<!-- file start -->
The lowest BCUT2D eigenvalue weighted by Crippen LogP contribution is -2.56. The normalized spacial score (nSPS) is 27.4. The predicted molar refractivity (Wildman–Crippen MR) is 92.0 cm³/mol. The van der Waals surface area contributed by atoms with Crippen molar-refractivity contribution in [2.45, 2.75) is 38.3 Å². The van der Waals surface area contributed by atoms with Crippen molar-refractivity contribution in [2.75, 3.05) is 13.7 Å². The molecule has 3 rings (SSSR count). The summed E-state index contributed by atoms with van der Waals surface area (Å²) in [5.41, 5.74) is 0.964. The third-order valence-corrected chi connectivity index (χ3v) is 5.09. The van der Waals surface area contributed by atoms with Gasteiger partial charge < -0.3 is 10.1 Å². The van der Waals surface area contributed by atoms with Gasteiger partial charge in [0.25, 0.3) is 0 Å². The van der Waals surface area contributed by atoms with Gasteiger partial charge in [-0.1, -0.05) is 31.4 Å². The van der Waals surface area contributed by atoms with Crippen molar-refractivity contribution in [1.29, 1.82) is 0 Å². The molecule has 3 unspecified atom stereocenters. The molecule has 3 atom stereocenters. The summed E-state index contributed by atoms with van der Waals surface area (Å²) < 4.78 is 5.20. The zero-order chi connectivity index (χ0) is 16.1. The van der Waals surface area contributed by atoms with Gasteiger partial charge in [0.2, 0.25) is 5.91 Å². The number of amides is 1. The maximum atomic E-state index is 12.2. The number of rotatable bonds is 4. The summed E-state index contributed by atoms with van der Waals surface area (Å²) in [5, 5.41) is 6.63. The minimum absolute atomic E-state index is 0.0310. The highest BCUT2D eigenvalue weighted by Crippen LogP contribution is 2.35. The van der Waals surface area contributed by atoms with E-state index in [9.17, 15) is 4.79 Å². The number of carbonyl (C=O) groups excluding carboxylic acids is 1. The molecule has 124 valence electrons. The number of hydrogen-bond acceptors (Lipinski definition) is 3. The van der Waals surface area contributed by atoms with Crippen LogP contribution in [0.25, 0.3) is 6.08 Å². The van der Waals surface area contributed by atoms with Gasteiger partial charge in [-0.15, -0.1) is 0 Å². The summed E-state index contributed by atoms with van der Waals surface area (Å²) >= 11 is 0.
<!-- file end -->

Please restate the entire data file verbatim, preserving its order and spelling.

The lowest BCUT2D eigenvalue weighted by Crippen LogP contribution is -2.56. The normalized spacial score (nSPS) is 27.4. The predicted molar refractivity (Wildman–Crippen MR) is 92.0 cm³/mol. The van der Waals surface area contributed by atoms with Crippen molar-refractivity contribution in [2.45, 2.75) is 38.3 Å². The van der Waals surface area contributed by atoms with Crippen molar-refractivity contribution in [2.75, 3.05) is 13.7 Å². The molecule has 3 rings (SSSR count). The summed E-state index contributed by atoms with van der Waals surface area (Å²) in [5.41, 5.74) is 0.964. The third-order valence-corrected chi connectivity index (χ3v) is 5.09. The van der Waals surface area contributed by atoms with Gasteiger partial charge < -0.3 is 10.1 Å². The van der Waals surface area contributed by atoms with Gasteiger partial charge in [0.25, 0.3) is 0 Å². The van der Waals surface area contributed by atoms with Gasteiger partial charge in [-0.1, -0.05) is 31.4 Å². The van der Waals surface area contributed by atoms with Crippen molar-refractivity contribution in [1.29, 1.82) is 0 Å². The molecule has 3 unspecified atom stereocenters. The molecule has 3 atom stereocenters. The summed E-state index contributed by atoms with van der Waals surface area (Å²) < 4.78 is 5.20. The zero-order chi connectivity index (χ0) is 16.1. The van der Waals surface area contributed by atoms with Gasteiger partial charge in [0.2, 0.25) is 5.91 Å². The number of amides is 1. The maximum atomic E-state index is 12.2. The number of rotatable bonds is 4. The summed E-state index contributed by atoms with van der Waals surface area (Å²) in [5, 5.41) is 6.63. The minimum absolute atomic E-state index is 0.0310. The highest BCUT2D eigenvalue weighted by Crippen LogP contribution is 2.35. The van der Waals surface area contributed by atoms with E-state index in [9.17, 15) is 4.79 Å². The number of carbonyl (C=O) groups excluding carboxylic acids is 1. The molecule has 124 valence electrons. The number of hydrogen-bond acceptors (Lipinski definition) is 3. The van der Waals surface area contributed by atoms with Crippen LogP contribution in [0.25, 0.3) is 6.08 Å². The van der Waals surface area contributed by atoms with Gasteiger partial charge in [-0.15, -0.1) is 0 Å². The summed E-state index contributed by atoms with van der Waals surface area (Å²) >= 11 is 0.